After yellow fever drove elite families to northern barrios like Palermo and Belgrano in the 1870s, San Telmo’s narrow colonial streets became an area where impoverished immigrants could find a foothold in conventillos, abandoned mansions where large families filled small spaces—often a single room.
Today, it’s a mixed neighborhood where conventillos still exist but young professionals have also recycled crumbling apartment buildings and even industrial sites into stylish lofts. Famous for its Sunday street fair, a favorite among Argentines and foreigners alike, it’s one of the city’s best walking neighborhoods.
While colonial Spanish law dictated a city plan with uniform rectangular blocks, in practice things were not quite so regular. North–south Calle Balcarce, for instance, doglegs between Chile and Estados Unidos, crossing the cobblestone alleyways of Pasaje San Lorenzo and Pasaje Giuffra.
The Casa Mínima (Pasaje San Lorenzo 380) takes the casa chorizo (sausage house) style to an extreme: Now open to the public as part of tours of the nearby El Zanjón de Granados (Defensa 755, tel. 011/4361-3002, www.elzanjon.com.ar), the width of this two-story colonial house is barely greater than the an average adult male’s arm-spread.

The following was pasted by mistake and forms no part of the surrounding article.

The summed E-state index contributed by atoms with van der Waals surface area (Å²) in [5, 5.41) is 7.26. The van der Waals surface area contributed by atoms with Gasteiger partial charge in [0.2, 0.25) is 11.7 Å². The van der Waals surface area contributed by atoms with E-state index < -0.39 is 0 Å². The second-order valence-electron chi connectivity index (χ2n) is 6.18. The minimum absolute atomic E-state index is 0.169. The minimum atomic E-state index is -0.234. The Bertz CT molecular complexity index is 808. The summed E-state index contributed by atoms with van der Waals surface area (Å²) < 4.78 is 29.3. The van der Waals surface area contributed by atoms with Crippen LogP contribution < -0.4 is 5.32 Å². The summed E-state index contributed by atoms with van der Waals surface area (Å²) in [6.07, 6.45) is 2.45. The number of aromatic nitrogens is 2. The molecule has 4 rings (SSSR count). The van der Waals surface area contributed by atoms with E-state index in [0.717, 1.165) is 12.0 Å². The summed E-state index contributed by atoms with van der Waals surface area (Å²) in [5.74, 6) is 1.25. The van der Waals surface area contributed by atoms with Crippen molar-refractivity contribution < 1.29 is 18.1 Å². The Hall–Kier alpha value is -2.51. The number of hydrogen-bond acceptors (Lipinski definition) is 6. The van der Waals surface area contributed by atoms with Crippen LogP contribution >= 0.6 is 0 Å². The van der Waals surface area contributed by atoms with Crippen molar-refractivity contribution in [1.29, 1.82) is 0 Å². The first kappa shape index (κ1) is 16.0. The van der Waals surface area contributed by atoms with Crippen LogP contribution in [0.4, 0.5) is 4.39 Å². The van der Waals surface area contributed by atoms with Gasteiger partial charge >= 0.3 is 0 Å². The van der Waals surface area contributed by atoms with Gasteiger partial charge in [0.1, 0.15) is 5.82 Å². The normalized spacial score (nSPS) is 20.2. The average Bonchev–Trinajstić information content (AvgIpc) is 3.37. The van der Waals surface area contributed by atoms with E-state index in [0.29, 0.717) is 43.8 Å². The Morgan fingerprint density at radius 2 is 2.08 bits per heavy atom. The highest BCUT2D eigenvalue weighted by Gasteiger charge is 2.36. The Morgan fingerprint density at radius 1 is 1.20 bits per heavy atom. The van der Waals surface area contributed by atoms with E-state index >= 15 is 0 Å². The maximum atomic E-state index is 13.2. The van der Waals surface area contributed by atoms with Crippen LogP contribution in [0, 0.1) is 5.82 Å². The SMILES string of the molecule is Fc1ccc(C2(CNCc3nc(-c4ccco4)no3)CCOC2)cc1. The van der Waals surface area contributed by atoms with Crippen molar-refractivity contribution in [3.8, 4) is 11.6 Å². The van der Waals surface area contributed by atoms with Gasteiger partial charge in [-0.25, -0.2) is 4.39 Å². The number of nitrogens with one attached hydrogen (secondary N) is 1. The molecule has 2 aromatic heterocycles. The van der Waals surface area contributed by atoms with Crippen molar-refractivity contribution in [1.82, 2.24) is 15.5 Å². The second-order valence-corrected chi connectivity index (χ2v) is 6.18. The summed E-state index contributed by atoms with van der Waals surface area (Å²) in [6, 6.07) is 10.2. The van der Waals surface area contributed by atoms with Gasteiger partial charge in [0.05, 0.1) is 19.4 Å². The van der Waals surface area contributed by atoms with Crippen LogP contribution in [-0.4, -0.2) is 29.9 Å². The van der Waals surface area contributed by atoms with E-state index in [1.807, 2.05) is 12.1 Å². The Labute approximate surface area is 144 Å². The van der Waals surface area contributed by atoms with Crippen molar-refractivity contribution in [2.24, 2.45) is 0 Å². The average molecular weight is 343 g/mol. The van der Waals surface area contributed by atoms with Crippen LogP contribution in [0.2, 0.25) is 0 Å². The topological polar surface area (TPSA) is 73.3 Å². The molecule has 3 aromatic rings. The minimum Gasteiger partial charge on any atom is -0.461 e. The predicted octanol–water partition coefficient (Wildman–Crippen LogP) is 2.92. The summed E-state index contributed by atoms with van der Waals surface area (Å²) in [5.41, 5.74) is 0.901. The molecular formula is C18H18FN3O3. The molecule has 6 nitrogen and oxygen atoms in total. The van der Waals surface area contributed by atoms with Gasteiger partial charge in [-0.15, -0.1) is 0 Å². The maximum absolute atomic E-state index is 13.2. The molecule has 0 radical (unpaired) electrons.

To the east, on Paseo Colón’s Plaza Coronel Olazábal, sculptor Rogelio Yrurtia’s Canto al Trabajo (Ode to Labor), a tribute to hardworking pioneers, is a welcome antidote to pompous equestrian statues elsewhere. Across the avenue, the neoclassical Facultad de Ingeniería (Engineering School) originally housed the Fundación Eva Perón, established by Evita to aid the poor—and her own political ambitions. Three blocks south, beneath the freeway, the so-called Club Atlético was a clandestine torture center during the Proceso dictatorship; it is now a memorial park.
San Telmo’s heart, though, is Plaza Dorrego (Defensa and Humberto Primo), site of the colorfully hectic weekend flea market. A few blocks south, in a cavernous recycled warehouse, the Museo de Arte Moderno (Avenida San Juan 350, tel. 011/4361-1121) was closed for remodeling but was to reopen in late 2010.
© Wayne Bernhardson from Moon Argentina, 3rd edition